I'm a bit mystified by various JSON implementations out there that don't seem to be dealing with dates correctly. I've been using Douglas Crockford's JSON implementation from JSON.org and originally I had to fix up the date processing so that it would work on both ends for serializing and deserializing. I noticed today that Douglas has actually updated the code recently and unlike the old code there's at least some thought given to date formatting but it still doesn't 'just' work.

I checked a couple of other client side JavaScript libraries including jQuery .ToJSON which also doesn't work - it just creates an empty object and fails to completely recognize dates. I mean are these people just not testing their converters with dates or am I missing something horribly obvious? <s>

Douglas Crockford's latest code does something like this for date encoding:

Date.prototype.toJSON = function () {

// Eventually, this method will be based on the date.toISOString method.

    return this.getUTCFullYear()   + '-' +
         f(this.getUTCMonth() + 1) + '-' +
         f(this.getUTCDate())      + 'T' +
         f(this.getUTCHours())     + ':' +
         f(this.getUTCMinutes())   + ':' +
         f(this.getUTCSeconds())   + 'Z';

That works fine on the server end with the date format, but unfortunately on the clientside doing something like this fails:

var temp = { Name: "Rick", Entered: new Date() };

var txt = JSON.stringify( temp );
alert( txt );
var temp2 = JSON.parse(txt);
alert( temp2.Entered);  // string display instead of Date

The problem is that the date essentially generates as a string into the JSON output, which doesn't really do anything when the output is is

Now in my own library (which use the old version of Douglas Crockford's JSON code) I have a short snippet of code added that generates a new date object like this: (part of the wwHoverPanel libray)

case 'object':
  if (x) {
    // RAS: Added Date Parsing
    if (x.toUTCString)
      return e('new Date(' +     x.getUTCFullYear() + ',' + x.getUTCMonth() + ',' + x.getUTCDate() + ',' + x.getUTCHours() + ',' + x.getUTCMinutes() + ',' + x.getUTCSeconds() + ',' + x.getUTCMilliseconds() + ')' );


This generates dates like this:

new Date(2007,11,24,23,59,59,200)

right into the JSON and this code round trips just fine in JavaScript, so I can serialize() and parse() and get the same date value back as part of object parsing. When the data is sent to the server the code above can handle it.

But this is an implementation specific way of doing this I suppose, but I couldn't find anything that describes the official way to describe a date in JSON so it works for roundtripping. I noticed that MS Ajax is using Javascript Date.GetTime() style formats specify its date formatting which is based on the JavaScript GetTime() function which can be used to create a date.

To create a JavaScript compatible millisecond count since 1970:

DateTime baseDate = new DateTime(1970, 1, 1, 0, 0, 0, DateTimeKind.Utc);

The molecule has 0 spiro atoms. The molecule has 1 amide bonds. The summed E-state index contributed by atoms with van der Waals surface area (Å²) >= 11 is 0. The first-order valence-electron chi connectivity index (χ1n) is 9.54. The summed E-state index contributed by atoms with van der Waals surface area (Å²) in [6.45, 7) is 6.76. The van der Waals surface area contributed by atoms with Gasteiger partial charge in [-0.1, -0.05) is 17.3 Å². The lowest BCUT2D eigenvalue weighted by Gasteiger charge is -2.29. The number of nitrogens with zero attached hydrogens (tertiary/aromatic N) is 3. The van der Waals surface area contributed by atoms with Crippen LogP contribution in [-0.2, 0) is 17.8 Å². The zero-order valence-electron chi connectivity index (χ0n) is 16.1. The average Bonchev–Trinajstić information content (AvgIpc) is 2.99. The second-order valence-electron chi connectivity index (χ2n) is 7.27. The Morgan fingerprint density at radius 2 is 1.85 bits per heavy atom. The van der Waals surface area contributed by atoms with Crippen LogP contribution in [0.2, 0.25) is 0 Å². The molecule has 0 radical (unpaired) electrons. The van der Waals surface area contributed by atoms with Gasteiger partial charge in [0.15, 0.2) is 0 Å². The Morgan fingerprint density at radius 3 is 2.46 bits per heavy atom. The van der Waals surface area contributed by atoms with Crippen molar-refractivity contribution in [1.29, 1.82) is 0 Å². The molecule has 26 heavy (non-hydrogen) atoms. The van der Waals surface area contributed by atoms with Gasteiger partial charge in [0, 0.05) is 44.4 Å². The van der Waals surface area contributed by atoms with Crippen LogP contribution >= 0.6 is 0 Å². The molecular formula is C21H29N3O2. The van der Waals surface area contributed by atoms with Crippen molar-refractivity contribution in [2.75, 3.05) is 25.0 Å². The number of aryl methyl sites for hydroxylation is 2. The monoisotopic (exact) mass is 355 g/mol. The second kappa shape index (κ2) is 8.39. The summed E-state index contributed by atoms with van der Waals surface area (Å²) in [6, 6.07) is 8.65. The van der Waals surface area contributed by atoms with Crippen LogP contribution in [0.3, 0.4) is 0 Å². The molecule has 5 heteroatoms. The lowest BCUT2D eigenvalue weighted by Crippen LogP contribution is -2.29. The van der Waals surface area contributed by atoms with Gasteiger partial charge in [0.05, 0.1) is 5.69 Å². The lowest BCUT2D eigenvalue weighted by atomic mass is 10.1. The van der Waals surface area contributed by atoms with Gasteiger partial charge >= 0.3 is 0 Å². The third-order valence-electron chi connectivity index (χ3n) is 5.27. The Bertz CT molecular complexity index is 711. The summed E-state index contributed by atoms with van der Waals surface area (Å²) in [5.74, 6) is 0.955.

// *** Convert to JavaScript specific milliseconds

TimeSpan tspan = DateTime.UtcNow.Subtract(new DateTime(1970, 1, 1, 0, 0, 0, DateTimeKind.Utc));

double ticks = tspan.TotalMilliseconds;

string jsonDate = "new Date(" + ticks.ToString() + ")";



// *** Convert back to a date

DateTime now = baseDate.AddMilliseconds(ticks).ToLocalTime();

Applied that to my client and server code and it round trips nicely and it's also a little more compact  - it'll save a few bytes in addition to requiring less code to parse.

So there a few date format that need to be considered. There's the comma syntax I originally used. There's GetTime() syntax that several other tools use and there's the string encoded values that might be used by 'rogue' AJAX client libraries. At this point I have the following date parsing code on the server:

private DateTime baseDate = new DateTime(1970, 1, 1, 0, 0, 0, DateTimeKind.Utc);


... parsing code


else if (ValueType == typeof(DateTime))


    if (Value == null)

        return DateTime.MinValue;




        // *** Parse out what's between the date parens

        Value = wwUtils.ExtractString(Value, "new Date(", ")");


        // new Date() should never happen - error

        if (string.IsNullOrEmpty(Value))

            return DateTime.MinValue;


        // *** 1999,12,1,12,00,59

        if (Value.Contains(","))


            string[] DateParts = Value.Split(',');


            return new DateTime(int.Parse(DateParts[0]),

                                int.Parse(DateParts[1]) + 1,







        // *** JavaScript .GetTime() style date based on milliseconds since 1970

        if (!Value.Contains("-") && !Value.Contains("/"))


            double ticks = 0;

            if (double.TryParse(Value,out ticks))

                return this.BaseDate.AddMilliseconds(ticks).ToLocalTime();


            return DateTime.MinValue;



        // *** Try to parse with UTC round trip format or invariant auto-detection                   

        Value = Value.Replace("\"", "");

        return DateTime.Parse(Value, CultureInfo.InvariantCulture.DateTimeFormat, DateTimeStyles.RoundtripKind).ToLocalTime();                       




        return DateTime.MinValue;




... serialization code

else if (val is DateTime)


    double milliseconds = 0;


    DateTime date = (DateTime)val;

    if (date.CompareTo(this.BaseDate) < 0)

        milliseconds = 0D;



        // *** Convert to JavaScript specific milliseconds

        TimeSpan tspan = ((DateTime)val).Subtract(this.BaseDate);

        milliseconds = tspan.TotalMilliseconds;



    sb.Append("new Date(");




This seems to work fairly well with various different date formats for two way formatting. This code is part of JsonSerializer.cs  in the wwHoverPanel download in case you are interested in the rest of the serialization/deserialization code.